Monday, April 21, 2008

To Boldly Go Where No Woman Has Gone Before.

The United States record for time in space is now held by a woman, astronaut Peggy Whitson, who just spent 192 days in space.
"Whitson, 48, returned from her second mission to the station. She served as a flight engineer on the Expedition 5 crew, launching June 5, 2002, and returning to Earth Dec. 7 after almost 185 days in space.

She landed Saturday with a total of 377 days in space, more than any other U.S. spacefarer. On April 16 she broke the previous mark of 374 days set by Mike Foale on his six flights." (Here.)
You go, girl!

Russian Cosmonaut Yuri Malenchenko landed with Whitson. His cumulative time in space puts the American record in perspective. He has spent 515 days in space over four flights, ninth most of all humans. Who holds the record? Cosmonaut Sergei Krikalev with 803 days 9 hours and 39 minutes. (Here.)



Intelligent Life In The Universe?

Are there intelligent beings elsewhere in the universe? All we know for sure is that intelligent life exists here on Earth. We have no evidence that life of any kind even exists elsewhere. Zip, zero, nada. That doesn't stop scientists from trying to listen for messages from aliens. (Here.)

Now a scientist has created a mathematical model that purports to show that alien intelligent life is unlikely to exist. (Here.) All this without any evidence one way or the other.

It's interesting to think about whether there are intelligent aliens in the universe but it's entirely speculative given we have only one example to work from. There's really no way to know one way or the other the odds of life elsewhere much less intelligent life. Personally, I'm perfectly fine with the possibility that we are alone. Given the vast distances between stars we might as well be alone. What's more interesting to me is thinking about how humans will move ourselves off this planet and claim the entire solar system as our home.


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These Kids Today.

So it turns out that a popular role-playing game on college campuses is zombies versus humans. It's an elaborate game of tag in which the zombie team tries to tag all the players on the human team. The humans defend themselves from attack with nerf guns. The game field is the campus. (Here.) The game is not without controversy. Complaints focus on the use of toy guns.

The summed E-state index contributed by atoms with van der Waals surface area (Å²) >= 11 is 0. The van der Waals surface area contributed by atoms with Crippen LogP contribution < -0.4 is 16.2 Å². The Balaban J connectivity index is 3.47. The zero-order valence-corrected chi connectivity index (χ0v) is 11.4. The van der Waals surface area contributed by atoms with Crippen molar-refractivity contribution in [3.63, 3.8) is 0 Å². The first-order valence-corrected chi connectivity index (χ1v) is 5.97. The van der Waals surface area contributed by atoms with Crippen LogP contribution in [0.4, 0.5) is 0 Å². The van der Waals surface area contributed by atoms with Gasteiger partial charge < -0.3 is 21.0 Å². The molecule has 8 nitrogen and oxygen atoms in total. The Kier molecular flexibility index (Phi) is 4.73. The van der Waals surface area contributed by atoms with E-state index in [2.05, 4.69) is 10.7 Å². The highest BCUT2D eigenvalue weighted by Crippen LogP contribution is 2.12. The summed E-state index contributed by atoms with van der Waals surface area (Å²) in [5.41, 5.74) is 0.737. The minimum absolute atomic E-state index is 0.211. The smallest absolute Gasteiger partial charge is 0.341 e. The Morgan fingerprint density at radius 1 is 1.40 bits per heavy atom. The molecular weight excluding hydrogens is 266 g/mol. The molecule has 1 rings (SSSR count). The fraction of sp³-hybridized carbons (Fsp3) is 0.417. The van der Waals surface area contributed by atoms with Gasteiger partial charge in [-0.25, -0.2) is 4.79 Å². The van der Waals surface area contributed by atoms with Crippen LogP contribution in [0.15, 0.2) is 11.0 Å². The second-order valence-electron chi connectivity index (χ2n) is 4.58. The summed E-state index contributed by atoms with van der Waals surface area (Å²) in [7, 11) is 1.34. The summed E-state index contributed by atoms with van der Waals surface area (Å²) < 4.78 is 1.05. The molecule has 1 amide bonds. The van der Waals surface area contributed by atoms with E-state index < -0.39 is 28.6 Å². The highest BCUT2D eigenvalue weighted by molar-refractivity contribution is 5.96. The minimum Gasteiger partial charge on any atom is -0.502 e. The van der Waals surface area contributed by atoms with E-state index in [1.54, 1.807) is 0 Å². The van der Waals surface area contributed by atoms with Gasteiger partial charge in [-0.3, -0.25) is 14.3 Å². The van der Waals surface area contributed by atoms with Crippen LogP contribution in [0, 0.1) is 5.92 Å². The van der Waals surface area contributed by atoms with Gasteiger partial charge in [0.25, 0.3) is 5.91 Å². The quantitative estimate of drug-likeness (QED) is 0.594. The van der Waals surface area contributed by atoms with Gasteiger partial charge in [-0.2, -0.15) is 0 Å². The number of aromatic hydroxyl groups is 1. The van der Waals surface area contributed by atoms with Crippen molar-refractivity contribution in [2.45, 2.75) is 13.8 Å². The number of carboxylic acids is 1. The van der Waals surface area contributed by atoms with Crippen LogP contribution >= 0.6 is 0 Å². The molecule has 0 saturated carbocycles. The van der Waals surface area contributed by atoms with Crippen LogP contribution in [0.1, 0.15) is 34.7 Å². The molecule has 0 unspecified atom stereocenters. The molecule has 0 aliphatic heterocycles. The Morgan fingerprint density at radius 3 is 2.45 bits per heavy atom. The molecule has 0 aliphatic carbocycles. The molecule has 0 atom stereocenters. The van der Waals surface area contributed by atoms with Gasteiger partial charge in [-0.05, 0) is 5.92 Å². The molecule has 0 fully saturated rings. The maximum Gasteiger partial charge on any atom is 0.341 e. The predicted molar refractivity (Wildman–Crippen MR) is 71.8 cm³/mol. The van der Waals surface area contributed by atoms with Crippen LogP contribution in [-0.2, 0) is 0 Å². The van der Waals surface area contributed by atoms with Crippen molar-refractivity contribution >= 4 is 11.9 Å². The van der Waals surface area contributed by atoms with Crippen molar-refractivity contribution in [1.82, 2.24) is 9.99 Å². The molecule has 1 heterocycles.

"While the opponents acknowledged the game's benefits, they criticized its representation of killing and violence. Jenifer Jennings-Shaud, a member of the graduate education faculty, spoke of arriving on campus one evening and seeing a man with a gun run over the hill. 'I was terrified,' she said. 'Guns scare me. Nerf guns, regular guns. All guns.' Then she began to cry. English professor Jeff Myers raised questions about the ethics of 'playing war' while an actual war is happening in Iraq. Peace studies instructor Fran Donelan theorized about the possible link between fantasy violence and actual violence. 'There have been many studies done about how a society's games reflect the society,' she said. 'Most of the games in this country revolve around hunting people down and killing them.'"
Well, yeah. Humans are a predatory species and play naturally will reflect that evolutionary heritage. What is striking to me is not the so-called violence of the game. It's the fact that the game is played in public spaces among people who don't participate.



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Saturday, April 19, 2008

The Birds Of Paradise: Part 18.

Went birding this morning at Cabrillo National Monument overlooking the Pacific Ocean. We saw 14 different types of birds. This is a California Quail This is a bold little Spotted Towhee walking toward our group. Here's a Western Gull pecking at its reflection in the window of a pickup truck. And this is an attempted closup shot of a lizard hiding in the brush. Foiled by the twig!

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Friday, April 11, 2008

Money Isn't Everything.

For a guy who's presented himself as the candidate of a new kind of politics that transcends the usual categories, Barack Obama keeps painting himself into the liberal box. First, there was the right Reverend Jeremiah Wright's hate speech and Obama's moral equivocating about it. Now there's this statement by Obama:
"You go into some of these small towns in Pennsylvania, and like a lot of small towns in the Midwest, the jobs have been gone now for 25 years and nothing's replaced them," Obama, an Illinois senator, said.

"And it's not surprising then they get bitter, they cling to guns or religion or antipathy to people who aren't like them or anti-immigrant sentiment or anti-trade sentiment as a way to explain their frustrations," he said. (Here.)
The best thing about this statement is where he said it. He's talking about the plight of oppressed working folk at a fund raiser in Marin County, an exclusive and wealthy San Francisco Bay Area county.

No doubt the statement went over well there and nobody gave it a second thought. It reflects the view of wealthy liberals that the rubes don't know what's good for them. If only the rubes knew better they'd vote their economic interests and vote Democratic. It also reflects the liberal view that social issues that matter to conservatives are not legitimate issues. Gun rights, pro-life, and preserving the traditional definition of marriage? Just wedge issues!

Here's Obama developing the point today in Indiana: